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HOW- TO

HOW-TO UNDERSTAND YOUR CENTRAL HEATING SYSTEM

Wise homeowners have their domestic boilers and heating systems checked regularly by a competent heating engineer. Nonetheless, it is sensible to be familiar with the layout and terminology of the system. This will facilitate better communication with an engineer in an emergency. Please refer to How-to Understand your Hot and Cold Water System.

TOOLS
The following tools are useful in all emergencies and are also handy for maintenance. Adjustable spanner, 250mm Adjustable spanner, 100mm Square nose pliers, 150mm Footprint wrench, 225mm Pozidrive Nos 1 and 2 screwdrivers Flat-bladed screwdrivers, with 3mm, 6mm and 10mm tips Combination stop valve key, to fit in and in square heads and in and in tee handles Radiator bleed key

CENTRAL HEATING
In old systems, central heating is operated on the same gravity principle described in Direct Hot Water in How-to Understand Your Hot and Cold Water System. Not only does it require large bore pipes to handle the flow of water, but these pipes tend to fur up with lime scale. The system is very inefficient.

Pumped open system Water is heated by a boiler and pumped through small-bore pipes 22mm and 15mm to efficient radiators. Cold water is reheated by the boiler as it is pumped round. Any minimal loss of water due to evaporation is topped up from a feed and expansion tank. A pipe from a high point in the system allows the water to expand and contract. If the water overheats, steam will escape into the tank.
HOW - TO

F1

F2

The boiler is also used to heat domestic hot water via a heating coil in a cylinder which may be gravity fed (F1). In almost all modern systems, both the primary and central heating water are pumped (F2).
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F3

Sealed pressurised systems These have no feed and expansion tank, but they do have a closed expansion vessel close to the boiler (F3). Inside the vessel is a flexible membrane sealing off a quantity of air or nitrogen that has been pumped in to a predetermined pressure. As water expands into the vessel, the water pressure increases. As the expansion vessel is smaller than the tank, the design can be more flexible. It is efficient and easy to install. Only convector radiators should be used with this system, because of a higher water temperature.
HOW - TO

F4

F5

BOILERS
There are four fuels available for heating boilers solid fuel (coal or wood), oil, mains gas and liquefied petroleum gas (LPG). All have advantages and disadvantages.

SAFETY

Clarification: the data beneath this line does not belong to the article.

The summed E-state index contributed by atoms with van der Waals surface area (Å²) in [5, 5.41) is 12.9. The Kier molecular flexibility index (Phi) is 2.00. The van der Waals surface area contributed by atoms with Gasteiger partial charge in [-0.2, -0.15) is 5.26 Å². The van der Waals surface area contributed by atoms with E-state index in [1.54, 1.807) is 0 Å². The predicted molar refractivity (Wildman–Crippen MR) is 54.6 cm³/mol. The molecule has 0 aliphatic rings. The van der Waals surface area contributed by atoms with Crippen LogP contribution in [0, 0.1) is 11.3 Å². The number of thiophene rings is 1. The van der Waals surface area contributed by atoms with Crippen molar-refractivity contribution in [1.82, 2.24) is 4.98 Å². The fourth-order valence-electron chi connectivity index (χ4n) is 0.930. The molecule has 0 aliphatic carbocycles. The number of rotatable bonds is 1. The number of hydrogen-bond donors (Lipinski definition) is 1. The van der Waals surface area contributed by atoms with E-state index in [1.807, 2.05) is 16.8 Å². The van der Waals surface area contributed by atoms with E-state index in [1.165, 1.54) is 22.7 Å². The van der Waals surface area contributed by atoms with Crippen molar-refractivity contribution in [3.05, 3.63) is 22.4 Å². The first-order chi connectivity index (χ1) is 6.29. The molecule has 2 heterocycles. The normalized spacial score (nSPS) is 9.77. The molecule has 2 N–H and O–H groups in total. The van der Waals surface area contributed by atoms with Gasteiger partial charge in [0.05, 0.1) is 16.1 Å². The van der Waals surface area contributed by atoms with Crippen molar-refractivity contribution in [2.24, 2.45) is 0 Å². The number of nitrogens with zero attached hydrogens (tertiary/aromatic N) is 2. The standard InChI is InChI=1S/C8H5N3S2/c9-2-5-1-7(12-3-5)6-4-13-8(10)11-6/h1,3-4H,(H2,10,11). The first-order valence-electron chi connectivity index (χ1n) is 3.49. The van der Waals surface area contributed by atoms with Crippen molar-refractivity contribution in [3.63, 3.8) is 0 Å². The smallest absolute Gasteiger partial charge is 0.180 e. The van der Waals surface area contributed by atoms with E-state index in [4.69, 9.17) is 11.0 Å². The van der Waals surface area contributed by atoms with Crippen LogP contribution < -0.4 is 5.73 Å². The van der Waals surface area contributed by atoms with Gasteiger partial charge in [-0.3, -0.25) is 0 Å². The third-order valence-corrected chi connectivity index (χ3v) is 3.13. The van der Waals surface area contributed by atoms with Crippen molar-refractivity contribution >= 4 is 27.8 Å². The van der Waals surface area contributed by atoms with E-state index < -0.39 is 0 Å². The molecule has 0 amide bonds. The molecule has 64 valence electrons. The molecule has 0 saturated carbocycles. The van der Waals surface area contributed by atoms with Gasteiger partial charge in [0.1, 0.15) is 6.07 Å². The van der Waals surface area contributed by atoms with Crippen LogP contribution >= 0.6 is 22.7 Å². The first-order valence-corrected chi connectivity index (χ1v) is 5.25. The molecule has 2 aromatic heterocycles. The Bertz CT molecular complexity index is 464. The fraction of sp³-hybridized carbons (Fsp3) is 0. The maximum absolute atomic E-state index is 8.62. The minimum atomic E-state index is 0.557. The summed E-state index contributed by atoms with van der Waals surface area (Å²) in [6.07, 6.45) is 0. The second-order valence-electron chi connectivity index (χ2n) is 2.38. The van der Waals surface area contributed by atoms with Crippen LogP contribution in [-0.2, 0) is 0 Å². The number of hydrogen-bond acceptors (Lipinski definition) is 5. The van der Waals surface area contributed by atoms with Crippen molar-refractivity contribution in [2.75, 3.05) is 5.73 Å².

It is not recommended that DIY householders install or maintain gas appliances. Do not tamper with or attempt to alter gas appliances or flues without taking expert advice. By law, professional installers must be registered with the Council for Registered Gas Installers (CORGI). If you do suspect a gas or water leak, shut down the boiler and contact your gas supplier or a CORGI professional immediately. For a gas leak, shut off the valve next to the gas meter and ventilate the house.

CONVENTIONAL BOILERS
These are floor standing and, depending upon design, may be fuelled by gas, oil or solid fuel, which heats water via a heat exchanger. General reliability and long life offset their inefficiency and higher running costs. They require a chimney or must abut an outside wall for a balanced flue. Solid fuel boilers go out unless topped up with fuel and are maintained on a daily basis. There are two types: hopper feed, which usually requires filling once a day (F4), and hand feed, which needs regular filling (F5). Gas- and oil-fired boilers are easily controlled and need very little maintenance.
HOW - TO

F6

F8

F7

OIL FIRED BOILERS


These are cheaper to run than gas-fired ones, but the maintenance costs are higher. Oil is supplied from a storage tank, pumped or gravity fed. In order to burn, oil must either be turned into fine droplets (atomised) (F6) or turned into gas (vaporised) (F7). Conventional, combination and condensing boilers can all be oil fired.

C O M B I N AT I O N ( C O M B I ) B O I L E R S
These may be gas- or oil-fired. They are usually wall mounted and are neat and compact. Being a pressurized system, the pressure vessel is built into the boiler, as are the circulating pump, pressure gauge, air vent and safety and pressure relief valves (F8). If LPG is used, it is supplied from a large permanent storage cylinder and needs special gas jets. Central heating water is in an enclosed pressurized system. Water for domestic hot taps is fed from the rising main, through the boiler and directly to the hot taps, as required. No storage tanks are needed. These systems are very suitable for flats and small houses, when water pressures are reliable. In a large house where several people may require hot water simultaneously, the system is not recommended.

CONDENSING BOILERS